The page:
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Grant Details

Grant Number: 5R01CA085999-05 Interpret this number
Primary Investigator: Prochaska, James
Organization: University Of Rhode Island
Project Title: School Computer Programs for Teens for Six Cancer Risks
Fiscal Year: 2004


DESCRIPTION (Adapted from the Applicant's Abstract): This project applying cognitives in schools with adolescents has four primary aims: 1) to replicate the excellent results found with adolescents who received at school proactive, individualized and interactive multimedia expert systems for smoking, high fat diets and sun exposure. 2) To expand these findings to three additional behavioral risk factors for cancer, namely alcohol abuse, sedentary life-styles and stress; and 3) to enhance our current best practices for smoking, diet and sun exposure by creating an integrated expert system that teaches teenagers the basic principles and processes for changing these and other risk behaviors; 4) to explore the additive effects of treating both students at school and their parents at home (in a parallel Interactive RO1 project entitled "Home Computers for Parents for Six Cancer Risk Factors") compared to treating just the students alone for each of the six target behaviors. This population-based clinical trial employs a 3 X 4 repeated measures design crossing 3 groups (the Best Practices expert systems for smoking, diet and sun exposure; an innovative integrated expert system; and the New Behaviors comparison group that also serves as a distraction placebo control. Fourteen high schools will participate with 3570 ninth graders being randomly assigned to one of the three groups. All participants will receive six 45 minute expert system sessions during their ninth and tenth grades. The expert systems provide normative (compared to their peers) and ipsative (compared to self) feedback on each of the 15 relevant Transtheoretical Model variables for each of their relevant risk factors. These systems are designed to provide guided learning for accelerating and facilitating progress through stages of change. Since nearly 80 percent of eligible students are expected to participate, these programs have considerable potential to produce major population impacts on six of the most important behavioral risks for cancer and other chronic diseases. The project will produce individualized and interactive multimedia computer programs that can be disseminated in a cost-effective manner through schools to help entire populations of adolescents.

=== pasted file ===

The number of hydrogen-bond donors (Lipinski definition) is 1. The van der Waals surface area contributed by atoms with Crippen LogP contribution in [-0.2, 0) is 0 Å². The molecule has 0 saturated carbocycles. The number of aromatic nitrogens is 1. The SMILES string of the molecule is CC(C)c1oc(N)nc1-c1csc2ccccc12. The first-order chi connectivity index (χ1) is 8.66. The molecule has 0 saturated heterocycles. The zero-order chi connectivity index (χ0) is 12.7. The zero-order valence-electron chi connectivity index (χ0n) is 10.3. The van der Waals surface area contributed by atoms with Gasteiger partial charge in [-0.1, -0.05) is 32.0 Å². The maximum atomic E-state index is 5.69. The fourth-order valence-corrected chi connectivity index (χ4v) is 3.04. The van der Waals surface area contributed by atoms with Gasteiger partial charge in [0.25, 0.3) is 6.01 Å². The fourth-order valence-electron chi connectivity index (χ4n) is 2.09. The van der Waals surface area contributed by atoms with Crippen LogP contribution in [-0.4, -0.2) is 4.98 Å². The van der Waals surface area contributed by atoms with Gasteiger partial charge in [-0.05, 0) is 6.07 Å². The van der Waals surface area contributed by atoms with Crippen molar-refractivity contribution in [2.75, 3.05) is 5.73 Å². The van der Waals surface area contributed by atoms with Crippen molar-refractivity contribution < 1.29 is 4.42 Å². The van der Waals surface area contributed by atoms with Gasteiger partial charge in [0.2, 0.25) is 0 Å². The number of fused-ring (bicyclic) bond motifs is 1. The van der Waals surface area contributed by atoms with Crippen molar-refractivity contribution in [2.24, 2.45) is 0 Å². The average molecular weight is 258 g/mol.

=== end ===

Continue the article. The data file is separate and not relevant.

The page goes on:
Baseline stage, severity, and effort effects differentiate stable smokers from maintainers and relapsers.
Authors: Redding C.A. , Prochaska J.O. , Paiva A. , Rossi J.S. , Velicer W. , Blissmer B.J. , Greene G.W. , Robbins M.L. , Sun X. .
Source: Substance use & misuse, 2011; 46(13), p. 1664-74.
EPub date: 2011-03-30.
PMID: 21449711
Related Citations

Common factors predicting long-term changes in multiple health behaviors.
Authors: Blissmer B. , Prochaska J.O. , Velicer W.F. , Redding C.A. , Rossi J.S. , Greene G.W. , Paiva A. , Robbins M. .
Source: Journal of health psychology, 2010 Mar; 15(2), p. 205-14.
PMID: 20207664
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Multiple Health Behavior Research represents the future of preventive medicine.
Authors: Prochaska J.O. .
Source: Preventive medicine, 2008 Mar; 46(3), p. 281-5.
EPub date: 2008-02-07.
PMID: 18319100
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Assessment of the pros and cons of stress management among adolescents: development and validation of a decisional balance measure.
Authors: Mauriello L.M. , Rossi J.S. , Fava J.L. , Redding C.A. , Robbins M. , Prochaska J.O. , Meier K.S. .
Source: American journal of health promotion : AJHP, 2007 Nov-Dec; 22(2), p. 140-3.
PMID: 18019890
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